Stanza Cover


By Jill Esbaum; Jack Davis (Illustrator)

Harcourt Brace and Company, Hardcover, 9780152059989, 32pp.

Publication Date: April 1, 2009


There's a slobbery thug in town, and his name is Stanza. He bullies everybody. He eats chicken pot pie. And . . . he writes poetry. On the sly. At night. Because he’s extremely afraid his bully brothers will find out. But Stanza doesn't let that stop him from entering one of his poems into a jingle contest. Does he win? Well, what if he did . . . not?

About the Author
JILL ESBAUM is the author of several picture books, including Ste-e-e-e-eamboat a-Comin'!, illustrated by Adam Rex. She lives on a farm in Dixon, Iowa.www.jillesbaum.comJACK E. DAVIS is the award-winning illustrator of many wildly funny picture books, including Yo-yo Man by Daniel Pinkwater, Sweet Tooth by Margie Palatini, and Monster Goose by Judy Sierra. He lives in Port Townsend, Washington.

Praise For Stanza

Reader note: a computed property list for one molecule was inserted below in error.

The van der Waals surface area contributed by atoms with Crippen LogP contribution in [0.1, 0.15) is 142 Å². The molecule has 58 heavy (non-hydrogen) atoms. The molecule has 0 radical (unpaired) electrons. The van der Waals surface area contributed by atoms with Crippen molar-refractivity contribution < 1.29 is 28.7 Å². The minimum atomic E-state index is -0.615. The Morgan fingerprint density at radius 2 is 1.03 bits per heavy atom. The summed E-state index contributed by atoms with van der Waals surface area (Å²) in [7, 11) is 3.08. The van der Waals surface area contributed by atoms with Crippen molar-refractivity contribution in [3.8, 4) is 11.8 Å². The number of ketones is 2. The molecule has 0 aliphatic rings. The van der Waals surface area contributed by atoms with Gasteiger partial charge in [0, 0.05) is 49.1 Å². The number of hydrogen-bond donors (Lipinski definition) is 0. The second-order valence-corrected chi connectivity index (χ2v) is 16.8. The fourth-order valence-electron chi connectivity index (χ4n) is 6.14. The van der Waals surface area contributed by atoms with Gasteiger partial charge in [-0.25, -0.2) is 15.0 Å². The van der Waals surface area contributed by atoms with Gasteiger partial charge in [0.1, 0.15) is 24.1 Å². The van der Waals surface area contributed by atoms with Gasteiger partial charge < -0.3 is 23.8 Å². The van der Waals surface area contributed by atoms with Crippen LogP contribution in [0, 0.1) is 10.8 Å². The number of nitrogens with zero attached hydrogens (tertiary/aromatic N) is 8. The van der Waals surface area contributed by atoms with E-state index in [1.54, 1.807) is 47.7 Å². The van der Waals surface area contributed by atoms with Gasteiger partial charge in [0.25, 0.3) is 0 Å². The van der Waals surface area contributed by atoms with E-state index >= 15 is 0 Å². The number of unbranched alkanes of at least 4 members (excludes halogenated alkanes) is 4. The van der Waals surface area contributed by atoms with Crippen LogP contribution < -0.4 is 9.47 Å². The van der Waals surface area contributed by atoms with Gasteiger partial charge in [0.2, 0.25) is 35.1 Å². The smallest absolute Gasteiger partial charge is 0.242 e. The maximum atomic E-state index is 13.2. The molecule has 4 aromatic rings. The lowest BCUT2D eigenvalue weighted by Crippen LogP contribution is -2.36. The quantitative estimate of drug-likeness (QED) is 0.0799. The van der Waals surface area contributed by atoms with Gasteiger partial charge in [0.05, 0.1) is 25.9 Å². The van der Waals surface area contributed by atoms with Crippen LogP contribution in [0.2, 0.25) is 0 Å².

"Davis’s hilariously busy watercolor illustrations, complete with graphic elements like speech bubbles and dream sequences, are a neat match for Esbaum’s rhythm and rhyme, though it’s distinctly odd to see the clothed, anthropomorphized pups nipping bottoms.” Young writers and poets may well enjoy watching Stanza’s creative process, however, and might even be inspired to write poems of their own."--Kirkus Reviews "In an ending worthy of Hollywood, Stanza helps his brothers Fresco and Dirge unleash” their own creative talentspainting and musicand the whole neighborhood becomes a happier place. The jaunty rhyming text and the buoyant illustrations fit the story perfectly. Even when the dogs are at their most menacing, there is an inherent cheerfulness. Muted watercolor, acrylic, and ink cartoon-style figures surrounded by all manner of objects pleasantly fill the street scenes."--Booklist "Clever, pleasing illustrations augment this oft-told tale of staying true to one’s self without fear of recrimination. The message, though well seasoned, is refreshed by lively characterizations of Stanza, his brothers, and the people around them. Children will delight in the details that are often hidden on the page. Rhyming verse makes this an especially fine read-aloud, but the real fun is in up-close scrutiny of the illustrations. A welcome addition to a collection or unit about self-esteem and self-realization."--School Library Journal

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